Faculty Profile

Emily Pawley

Assistant Professor of History (2011)

Contact Information

pawleye@dickinson.edu

Denny Hall Room 4
717.245.1552

Bio

environmental history, history of capitalism, history of the body, landscape, history of food and food production, history of science

Education

  • B.A., University of Toronto, 2001
  • M.Phil., Cambridge University, M.A., University of Pennsylvania, 2004
  • Ph.D., 2009

2014-2015 Academic Year

Fall 2014

ENST 151 History of Environment
Cross-listed with HIST 151-01.

HIST 151 History of Environment
Cross-listed with ENST 151-01.

EASN 206 Looking Across the Pacific
Cross-listed with HIST 211-02 and ENST 311-01. Cultural comparison can be a powerful tool to get us to question our assumptions and to make the familiar seem unfamiliar. With this in mind, this class juxtaposes the environmental histories of the United States and Japan, highlighting radical differences, unexpected similarities, and transpacific connections. Separate units will question each culture’s definitions of “nature,” examine different relationships with “indigenous cultures,” compare energy strategies, with a particular focus on the Three Mile Island and Fukushima disasters, and finally examine how these cultures have influenced each other through the exchange of organisms and ideas.

HIST 211 Looking Across the Pacific
Cross-listed with EASN 206-02 and ENST 311-01. Cultural comparison can be a powerful tool to get us to question our assumptions and to make the familiar seem unfamiliar. With this in mind, this class juxtaposes the environmental histories of the United States and Japan, highlighting radical differences, unexpected similarities, and transpacific connections. Separate units will question each culture’s definitions of “nature,” examine different relationships with “indigenous cultures,” compare energy strategies, with a particular focus on the Three Mile Island and Fukushima disasters, and finally examine how these cultures have influenced each other through the exchange of organisms and ideas.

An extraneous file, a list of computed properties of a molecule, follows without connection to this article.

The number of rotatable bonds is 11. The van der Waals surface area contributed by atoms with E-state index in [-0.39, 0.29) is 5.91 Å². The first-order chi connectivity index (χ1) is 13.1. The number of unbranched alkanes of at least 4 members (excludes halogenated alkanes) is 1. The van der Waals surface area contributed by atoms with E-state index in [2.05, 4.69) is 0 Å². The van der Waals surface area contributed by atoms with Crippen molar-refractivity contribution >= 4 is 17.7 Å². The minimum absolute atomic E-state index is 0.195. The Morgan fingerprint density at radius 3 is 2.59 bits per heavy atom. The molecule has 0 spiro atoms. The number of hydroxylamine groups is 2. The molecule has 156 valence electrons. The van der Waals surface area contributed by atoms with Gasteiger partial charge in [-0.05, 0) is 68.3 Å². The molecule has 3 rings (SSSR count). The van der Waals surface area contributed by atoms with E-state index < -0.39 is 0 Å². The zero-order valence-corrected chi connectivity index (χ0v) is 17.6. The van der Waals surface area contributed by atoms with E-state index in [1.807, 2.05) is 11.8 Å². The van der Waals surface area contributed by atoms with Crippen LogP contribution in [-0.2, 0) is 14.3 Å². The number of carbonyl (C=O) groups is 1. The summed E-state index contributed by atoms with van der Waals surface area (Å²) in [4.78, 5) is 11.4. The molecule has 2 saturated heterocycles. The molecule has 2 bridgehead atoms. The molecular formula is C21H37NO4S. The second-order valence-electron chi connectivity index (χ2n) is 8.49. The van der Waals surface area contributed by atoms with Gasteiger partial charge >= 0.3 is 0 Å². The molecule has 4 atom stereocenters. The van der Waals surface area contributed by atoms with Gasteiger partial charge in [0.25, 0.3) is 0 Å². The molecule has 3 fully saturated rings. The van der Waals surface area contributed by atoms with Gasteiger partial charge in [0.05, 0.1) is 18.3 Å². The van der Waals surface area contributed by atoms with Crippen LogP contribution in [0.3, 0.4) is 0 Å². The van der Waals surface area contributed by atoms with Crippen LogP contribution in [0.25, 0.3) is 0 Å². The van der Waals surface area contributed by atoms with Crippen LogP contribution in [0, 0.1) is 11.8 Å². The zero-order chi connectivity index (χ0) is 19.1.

HIST 211 Food and American Environment
Cross-listed with ENST 311-03. This class examines the ways that the culture and politics of food have reshaped North American landscapes and social relations from colonial to modern times. We will explore, for example, how the new taste for sweetness fueled the creation of plantations worked by enslaved, the ways that the distribution of frozen meat helped build cities and clear rangeland, and the ways that the eating of fresh fruit came to depend on both a new population of migrant laborers and a new regime of toxic chemicals. Other topics will include catastrophes such as the Dustbowl, the controversial transformations of the Green Revolution, and the modern debates about the obesity epidemic.

ENST 311 Looking Across the Pacific
Cross-listed with EASN 206-02 and HIST 211-02. Cultural comparison can be a powerful tool to get us to question our assumptions and to make the familiar seem unfamiliar. With this in mind, this class juxtaposes the environmental histories of the United States and Japan, highlighting radical differences, unexpected similarities, and transpacific connections. Separate units will question each culture’s definitions of “nature,” examine different relationships with “indigenous cultures,” compare energy strategies, with a particular focus on the Three Mile Island and Fukushima disasters, and finally examine how these cultures have influenced each other through the exchange of organisms and ideas.

ENST 311 Food and American Environment
Cross-listed with HIST 211-01. This class examines the ways that the culture and politics of food have reshaped North American landscapes and social relations from colonial to modern times. We will explore, for example, how the new taste for sweetness fueled the creation of plantations worked by enslaved, the ways that the distribution of frozen meat helped build cities and clear rangeland, and the ways that the eating of fresh fruit came to depend on both a new population of migrant laborers and a new regime of toxic chemicals. Other topics will include catastrophes such as the Dustbowl, the controversial transformations of the Green Revolution, and the modern debates about the obesity epidemic.